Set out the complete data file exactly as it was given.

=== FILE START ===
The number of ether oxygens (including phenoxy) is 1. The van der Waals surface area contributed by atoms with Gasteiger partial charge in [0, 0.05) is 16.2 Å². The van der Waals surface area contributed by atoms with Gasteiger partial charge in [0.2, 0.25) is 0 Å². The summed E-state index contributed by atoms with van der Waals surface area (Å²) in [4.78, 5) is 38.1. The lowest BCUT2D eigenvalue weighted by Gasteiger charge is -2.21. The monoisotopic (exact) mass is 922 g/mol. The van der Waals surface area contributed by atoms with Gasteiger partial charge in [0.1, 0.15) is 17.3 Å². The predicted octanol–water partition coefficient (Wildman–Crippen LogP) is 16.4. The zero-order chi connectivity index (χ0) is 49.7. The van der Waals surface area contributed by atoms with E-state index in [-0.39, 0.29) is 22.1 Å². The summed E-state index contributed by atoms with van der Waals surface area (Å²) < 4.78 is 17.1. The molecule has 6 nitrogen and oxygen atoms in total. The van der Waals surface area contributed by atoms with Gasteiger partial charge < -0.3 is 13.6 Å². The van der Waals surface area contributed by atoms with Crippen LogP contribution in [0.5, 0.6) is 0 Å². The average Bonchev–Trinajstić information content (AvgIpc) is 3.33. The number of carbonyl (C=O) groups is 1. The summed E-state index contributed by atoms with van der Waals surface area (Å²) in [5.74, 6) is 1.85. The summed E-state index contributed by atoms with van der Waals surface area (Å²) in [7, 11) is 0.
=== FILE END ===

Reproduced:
The number of ether oxygens (including phenoxy) is 1. The van der Waals surface area contributed by atoms with Gasteiger partial charge in [0, 0.05) is 16.2 Å². The van der Waals surface area contributed by atoms with Gasteiger partial charge in [0.2, 0.25) is 0 Å². The summed E-state index contributed by atoms with van der Waals surface area (Å²) in [4.78, 5) is 38.1. The lowest BCUT2D eigenvalue weighted by Gasteiger charge is -2.21. The monoisotopic (exact) mass is 922 g/mol. The van der Waals surface area contributed by atoms with Gasteiger partial charge in [0.1, 0.15) is 17.3 Å². The predicted octanol–water partition coefficient (Wildman–Crippen LogP) is 16.4. The zero-order chi connectivity index (χ0) is 49.7. The van der Waals surface area contributed by atoms with E-state index in [-0.39, 0.29) is 22.1 Å². The summed E-state index contributed by atoms with van der Waals surface area (Å²) < 4.78 is 17.1. The molecule has 6 nitrogen and oxygen atoms in total. The van der Waals surface area contributed by atoms with Gasteiger partial charge < -0.3 is 13.6 Å². The van der Waals surface area contributed by atoms with Crippen LogP contribution in [0.5, 0.6) is 0 Å². The average Bonchev–Trinajstić information content (AvgIpc) is 3.33. The number of carbonyl (C=O) groups is 1. The summed E-state index contributed by atoms with van der Waals surface area (Å²) in [5.74, 6) is 1.85. The summed E-state index contributed by atoms with van der Waals surface area (Å²) in [7, 11) is 0.